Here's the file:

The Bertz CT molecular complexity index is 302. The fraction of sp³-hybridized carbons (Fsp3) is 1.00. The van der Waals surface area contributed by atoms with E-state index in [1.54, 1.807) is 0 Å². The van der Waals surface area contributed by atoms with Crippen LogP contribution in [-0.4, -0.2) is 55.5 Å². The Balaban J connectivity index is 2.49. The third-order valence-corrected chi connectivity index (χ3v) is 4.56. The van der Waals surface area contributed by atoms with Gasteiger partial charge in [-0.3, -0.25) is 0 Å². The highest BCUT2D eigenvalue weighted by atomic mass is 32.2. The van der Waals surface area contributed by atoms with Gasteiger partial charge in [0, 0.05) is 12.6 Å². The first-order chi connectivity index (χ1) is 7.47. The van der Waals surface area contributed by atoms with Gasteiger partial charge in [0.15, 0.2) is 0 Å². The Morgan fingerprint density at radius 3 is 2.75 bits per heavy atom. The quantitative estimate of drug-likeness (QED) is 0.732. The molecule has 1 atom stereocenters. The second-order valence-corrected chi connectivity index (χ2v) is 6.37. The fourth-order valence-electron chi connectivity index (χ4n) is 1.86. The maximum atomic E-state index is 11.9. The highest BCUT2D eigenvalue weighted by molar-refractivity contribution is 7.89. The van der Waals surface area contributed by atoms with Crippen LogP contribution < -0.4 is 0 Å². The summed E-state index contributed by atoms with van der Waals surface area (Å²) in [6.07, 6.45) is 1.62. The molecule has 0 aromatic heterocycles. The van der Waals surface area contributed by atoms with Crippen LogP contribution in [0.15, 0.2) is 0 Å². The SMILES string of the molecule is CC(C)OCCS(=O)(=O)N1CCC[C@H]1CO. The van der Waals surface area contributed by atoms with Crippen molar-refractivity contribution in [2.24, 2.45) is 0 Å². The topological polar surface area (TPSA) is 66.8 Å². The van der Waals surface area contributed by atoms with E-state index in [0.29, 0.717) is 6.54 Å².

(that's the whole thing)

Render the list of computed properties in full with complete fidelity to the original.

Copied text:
The Bertz CT molecular complexity index is 302. The fraction of sp³-hybridized carbons (Fsp3) is 1.00. The van der Waals surface area contributed by atoms with E-state index in [1.54, 1.807) is 0 Å². The van der Waals surface area contributed by atoms with Crippen LogP contribution in [-0.4, -0.2) is 55.5 Å². The Balaban J connectivity index is 2.49. The third-order valence-corrected chi connectivity index (χ3v) is 4.56. The van der Waals surface area contributed by atoms with Gasteiger partial charge in [-0.3, -0.25) is 0 Å². The highest BCUT2D eigenvalue weighted by atomic mass is 32.2. The van der Waals surface area contributed by atoms with Gasteiger partial charge in [0, 0.05) is 12.6 Å². The first-order chi connectivity index (χ1) is 7.47. The van der Waals surface area contributed by atoms with Gasteiger partial charge in [0.15, 0.2) is 0 Å². The Morgan fingerprint density at radius 3 is 2.75 bits per heavy atom. The quantitative estimate of drug-likeness (QED) is 0.732. The molecule has 1 atom stereocenters. The second-order valence-corrected chi connectivity index (χ2v) is 6.37. The fourth-order valence-electron chi connectivity index (χ4n) is 1.86. The maximum atomic E-state index is 11.9. The highest BCUT2D eigenvalue weighted by molar-refractivity contribution is 7.89. The van der Waals surface area contributed by atoms with Crippen LogP contribution < -0.4 is 0 Å². The summed E-state index contributed by atoms with van der Waals surface area (Å²) in [6.07, 6.45) is 1.62. The molecule has 0 aromatic heterocycles. The van der Waals surface area contributed by atoms with Crippen LogP contribution in [0.15, 0.2) is 0 Å². The SMILES string of the molecule is CC(C)OCCS(=O)(=O)N1CCC[C@H]1CO. The van der Waals surface area contributed by atoms with Crippen molar-refractivity contribution in [2.24, 2.45) is 0 Å². The topological polar surface area (TPSA) is 66.8 Å². The van der Waals surface area contributed by atoms with E-state index in [0.29, 0.717) is 6.54 Å².